How Does Wind Cause Erosion?

Wind causes erosion in one of three ways: suspension, saltation or surface creep. There are many problems that arise from wind erosion, including air pollution, soil loss and dryness. Soil tillage, crop barriers and crop strips all help reduce the effects of wind erosion.

Wind erosion is a natural event, but it is generally harmful to the environment. Wind can blow soil away at any height, but according to the National Soil Erosion Research Laboratory at Purdue, over 93 percent of suspension erosion takes place at or below 3.3 feet, or one meter.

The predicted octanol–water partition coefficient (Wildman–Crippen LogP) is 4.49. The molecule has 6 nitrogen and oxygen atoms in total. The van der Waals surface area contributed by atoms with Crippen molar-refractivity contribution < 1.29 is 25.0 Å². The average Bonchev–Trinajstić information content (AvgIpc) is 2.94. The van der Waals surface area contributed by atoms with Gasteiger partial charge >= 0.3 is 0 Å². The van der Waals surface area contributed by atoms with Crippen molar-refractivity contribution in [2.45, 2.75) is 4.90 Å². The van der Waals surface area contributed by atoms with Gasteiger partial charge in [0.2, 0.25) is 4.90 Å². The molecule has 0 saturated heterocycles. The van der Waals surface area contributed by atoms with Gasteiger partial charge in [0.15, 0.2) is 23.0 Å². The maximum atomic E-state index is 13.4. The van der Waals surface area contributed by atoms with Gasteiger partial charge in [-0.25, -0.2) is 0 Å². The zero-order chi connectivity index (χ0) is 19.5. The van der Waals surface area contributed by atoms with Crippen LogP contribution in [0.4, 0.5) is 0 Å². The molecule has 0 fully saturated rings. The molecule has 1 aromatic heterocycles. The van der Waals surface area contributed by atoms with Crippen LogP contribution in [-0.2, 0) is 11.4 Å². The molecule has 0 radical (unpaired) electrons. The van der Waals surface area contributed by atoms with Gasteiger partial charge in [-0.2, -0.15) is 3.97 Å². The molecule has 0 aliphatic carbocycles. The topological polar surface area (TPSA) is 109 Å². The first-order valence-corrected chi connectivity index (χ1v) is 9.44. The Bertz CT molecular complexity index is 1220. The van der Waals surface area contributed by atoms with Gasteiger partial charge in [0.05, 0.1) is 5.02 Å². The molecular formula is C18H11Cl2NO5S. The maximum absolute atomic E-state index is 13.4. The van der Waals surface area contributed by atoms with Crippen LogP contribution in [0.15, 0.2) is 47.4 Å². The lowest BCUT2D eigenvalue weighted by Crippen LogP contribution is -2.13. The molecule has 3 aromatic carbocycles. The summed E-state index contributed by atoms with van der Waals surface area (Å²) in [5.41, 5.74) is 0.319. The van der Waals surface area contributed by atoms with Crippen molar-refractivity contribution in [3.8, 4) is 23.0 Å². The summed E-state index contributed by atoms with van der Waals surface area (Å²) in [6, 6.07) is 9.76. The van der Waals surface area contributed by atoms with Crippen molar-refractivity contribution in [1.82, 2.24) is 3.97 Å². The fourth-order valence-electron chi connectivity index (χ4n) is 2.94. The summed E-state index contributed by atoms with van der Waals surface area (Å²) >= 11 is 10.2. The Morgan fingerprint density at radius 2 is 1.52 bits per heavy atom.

Suspension occurs when very fine dust particles and dirt are lifted into the wind. Once in the air, the particles travel very high and over long distances. This is the most easily recognizable form of wind erosion.

Most soil moved by wind erosion is by saltation. Soil particles are lifted into the air and flow horizontally across the surface of the Earth. Saltation causes severe damage to vegetation and the soil's surface.

The third way wind causes erosion is surface creep. Sometimes soil particles are too heavy to be lifted by the wind. Instead, they roll across the surface of the Earth, causing erosion.